The Best Books I Read in 2016

The Best Books I Read in 2016

Bill Gates recently wrote a post with this same title and since I’d like to think that  Ayurveda is the next Microsoft, it seems only fitting to follow suit. 

But books. Yes books. It was a good year for reading. With all the weird moments that 2016 brought I turned to reading more than ever. I wanted to get off of the computer and reignite the imagination knowing that it plays a huge role in problem solving. I didn’t spend as much time traveling for work this year, but I was able to do a solo trip with plenty of reading time to reminded me just how much I value the stories that authors create for us. Here is to another good year of books and all that they can bring into our lives. 

For the art of reading.  The Shadow of the Wind.  My best friend has been begging encouraging me to read this book for years now. I started and stopped it multiple times but it wasn’t until I was in Greece that I fully understood. Although a part of me wishes I had read it sooner, the setting when I finally did was ideal. It allowed me to capture the words with all their value and string together the story plot with care. The wild part about this book is that it’s a translation and each word still seems so thoughtfully chosen. While sometimes the enviable book crash happens when you reach an ending, I found Zafon so carefully and skillfully wrapped it up that I felt depth instead of absence. 

For the nutrition seeker. Go With Your Gut. I’ve been a follower of Robyn for a few years now and really appreciate how she gets her message across. She has Ayurvedic knowledge and skillfully includes many of the principles in her book – including chewing your food until it’s liquid! Her approach is accessible and comes from a place of understanding. I also love the recipes in it. They don’t require too much prep and taste delicious. They are the kinds of recipes that you can make just once or twice and get the hang of. If you are looking for some new healthy eating tips or go to meals and snacks this is one I recommend to friends. 

For the sleeping (or awake) creative bug. What We Ache For. I received this for Christmas last year just as I was about to transition out of my high paced production role at ESPN and into freelance graphic design. It’s amazing how the creative brain needs some coaxing and gentle reminders of why we do what we do. This book did just that for me. I read it slowly, mainly at night or when I needed a pick me up on my commute to work. It gave me the clarity I needed and made the process less lonely. Plus if your friends see it, it’s sure to warrant a few jokes which can help any transition phase.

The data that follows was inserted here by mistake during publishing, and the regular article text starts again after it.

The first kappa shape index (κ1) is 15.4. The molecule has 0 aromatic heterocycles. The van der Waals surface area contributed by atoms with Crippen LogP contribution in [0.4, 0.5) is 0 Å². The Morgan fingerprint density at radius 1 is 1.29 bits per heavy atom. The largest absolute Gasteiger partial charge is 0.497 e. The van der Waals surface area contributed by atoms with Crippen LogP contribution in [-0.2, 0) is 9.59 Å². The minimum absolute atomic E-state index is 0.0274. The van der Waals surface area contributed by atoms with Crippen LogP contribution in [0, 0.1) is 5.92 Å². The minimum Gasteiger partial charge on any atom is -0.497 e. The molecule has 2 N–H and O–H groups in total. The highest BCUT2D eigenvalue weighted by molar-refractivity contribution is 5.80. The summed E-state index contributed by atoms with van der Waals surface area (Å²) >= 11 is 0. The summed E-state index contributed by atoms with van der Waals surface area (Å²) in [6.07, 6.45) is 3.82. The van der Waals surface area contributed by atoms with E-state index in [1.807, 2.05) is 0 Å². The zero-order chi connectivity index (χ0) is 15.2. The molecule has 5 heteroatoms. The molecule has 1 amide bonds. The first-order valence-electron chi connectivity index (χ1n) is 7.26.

For the fiction transporter. The Nightingale. I’m not sure this needs much of an introduction as it’s been making many lists over the past year, but it’s well earned. I was scared to read it because of how dark I thought it would be and while it was, it was also beautiful, moving and informative. It showed another side of World War II that I hadn’t thought much about it and created a story that gripped you in such a way that I made sure to schedule in extra time to read. It’s a fiction that will transport you all the while making you hug your life a little bit more. 

For the inspiration jolt. In the Company of Good Women.  This is the perfect Saturday morning read or even just when you have a few moments. Grace Bonney highlights entrepreneur women from all walks of life and asks them some great questions. At first I was a bit annoyed that the questions were the same, but you become fond of the differences you find in the individual answers. I only had this book for a few weeks through my kindle via the library, but I loved that while in transit I had moments to pop into someone else’s mind and gather inspiration. I do hear that the physical book makes for an excellent coffee table read. 

For the Ayurveda enthusiast. The Art and Science of Vedic Counseling . David Frawley does it again with his latest book. This book covers all things psychotherapy and uses different vedic tools to get you there. There is a wisdom of understanding that shines through in this book. Not only are you set up with tools and tips of the trade but it also helps to map out how to approach certain situations with clients. Often times in informational Ayurveda books, you are taught how to handle situations but not so much how to handle the person. This not only touches upon that but also sheds light to the intuitiveness behind all of this. I highly recommend for those looking to learn more about the mental view of Ayurveda and the best practices to maintain the highest state. 

Over to you – what were your favorite books this year? Anything I should add to the list for the holiday break?


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